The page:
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|Title:||Free-standing hydrogel-particle composite membrane with dynamically controlled permeability||Authors:||Sergelen, Khulan
|Issue Date:||2017||Source:||Sergelen, K., Petri, C., Jonas, U., & Dostalek, J. (2017). Free-standing hydrogel-particle composite membrane with dynamically controlled permeability. Biointerphases, 12(5), 051002-. doi:10.1116/1.4996952||Series/Report no.:||Biointerphases||Abstract:||The preparation and investigation of a free-standing membrane made from a composite of thermoresponsive poly(N-isopropylacrylamide) (pNIPAAm) and polystyrene nanoparticles (PS NP) with temperature-controlled permeability is reported. The method exploits the light-induced crosslinking of the photo-reactive pNIPAAm-based polymer and mechanical reinforcement of the membrane structure by the polystyrene nanoparticles. About micrometer thick layers were either directly attached to a gold surface or prepared as free-standing layers spanning over arrays of microfluidic channels with a width of about hundred microns by using template stripping. Diffusion of liquid medium, low molecular weight molecules, and large molecular weight proteins contained in blood through the composite membrane was observed with combined surface plasmon resonance (SPR) and optical waveguide spectroscopy (OWS). The swelling ratio, permeability, and nonspecific sorption to these composite membranes were investigated by SPR and OWS as a function of molecular weight of analyte, loading of PS NP in the composite film, and temperature. The authors show successful preparation of a defect-free membrane structure that acts as a thermoresponsive filter with nanoscale pores spanning over an area of several square millimeters. This membrane can be reversibly switched to block or allow the diffusion of low mass molecules to the sensor surface by temperature-triggered swelling and collapsing of the hydrogel component. Blocking of diffusion and low unspecific sorption of proteins contained in blood serum is observed. These features make this platform interesting for potential future applications in continuous monitoring biosensors for the analysis of low molecular weight drug analytes or for advanced cell-on-chip microfluidic studies.||URI:||https://hdl.handle.net/10356/103317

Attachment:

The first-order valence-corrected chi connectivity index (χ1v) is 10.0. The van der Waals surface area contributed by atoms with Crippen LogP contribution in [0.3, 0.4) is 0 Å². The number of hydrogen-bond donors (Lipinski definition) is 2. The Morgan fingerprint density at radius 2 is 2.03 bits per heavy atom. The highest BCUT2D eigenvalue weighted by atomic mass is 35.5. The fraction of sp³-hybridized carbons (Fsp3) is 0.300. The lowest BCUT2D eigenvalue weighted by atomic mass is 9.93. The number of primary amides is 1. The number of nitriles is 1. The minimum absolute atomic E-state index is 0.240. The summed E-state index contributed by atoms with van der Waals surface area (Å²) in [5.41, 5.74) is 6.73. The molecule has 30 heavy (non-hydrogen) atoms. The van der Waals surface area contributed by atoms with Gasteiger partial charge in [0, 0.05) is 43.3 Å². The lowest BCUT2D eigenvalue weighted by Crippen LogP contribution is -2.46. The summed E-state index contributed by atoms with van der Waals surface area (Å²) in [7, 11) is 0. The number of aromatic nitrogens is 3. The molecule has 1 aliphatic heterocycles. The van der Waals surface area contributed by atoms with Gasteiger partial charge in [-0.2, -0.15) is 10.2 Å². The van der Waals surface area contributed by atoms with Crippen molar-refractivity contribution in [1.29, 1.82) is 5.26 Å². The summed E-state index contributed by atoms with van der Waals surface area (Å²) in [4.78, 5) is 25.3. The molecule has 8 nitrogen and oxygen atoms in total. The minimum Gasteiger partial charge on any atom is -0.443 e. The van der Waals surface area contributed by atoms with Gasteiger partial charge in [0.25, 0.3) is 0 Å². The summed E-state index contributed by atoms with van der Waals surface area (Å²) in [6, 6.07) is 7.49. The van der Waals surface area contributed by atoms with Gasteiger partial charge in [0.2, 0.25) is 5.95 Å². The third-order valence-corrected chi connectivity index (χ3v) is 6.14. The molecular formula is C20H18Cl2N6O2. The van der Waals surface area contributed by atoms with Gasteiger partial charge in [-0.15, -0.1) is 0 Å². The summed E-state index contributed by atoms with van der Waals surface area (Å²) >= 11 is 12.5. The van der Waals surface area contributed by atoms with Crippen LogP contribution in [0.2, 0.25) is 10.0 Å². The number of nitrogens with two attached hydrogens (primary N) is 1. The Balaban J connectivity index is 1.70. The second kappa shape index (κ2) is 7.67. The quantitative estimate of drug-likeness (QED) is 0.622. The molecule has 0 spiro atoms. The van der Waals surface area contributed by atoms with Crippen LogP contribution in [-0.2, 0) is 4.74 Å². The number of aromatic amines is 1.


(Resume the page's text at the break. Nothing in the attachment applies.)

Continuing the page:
|ISSN:||1934-8630||DOI:||http://dx.doi.org/10.1116/1.4996952||Rights:||© 2017 Author(s). All article content, except where otherwise noted, is licensed under a Creative Commons Attribution (CC BY) license (http://creativecommons.org/licenses/by/4.0/).||Fulltext Permission:||open||Fulltext Availability:||With Fulltext|
|Appears in Collections:||MSE Journal Articles|
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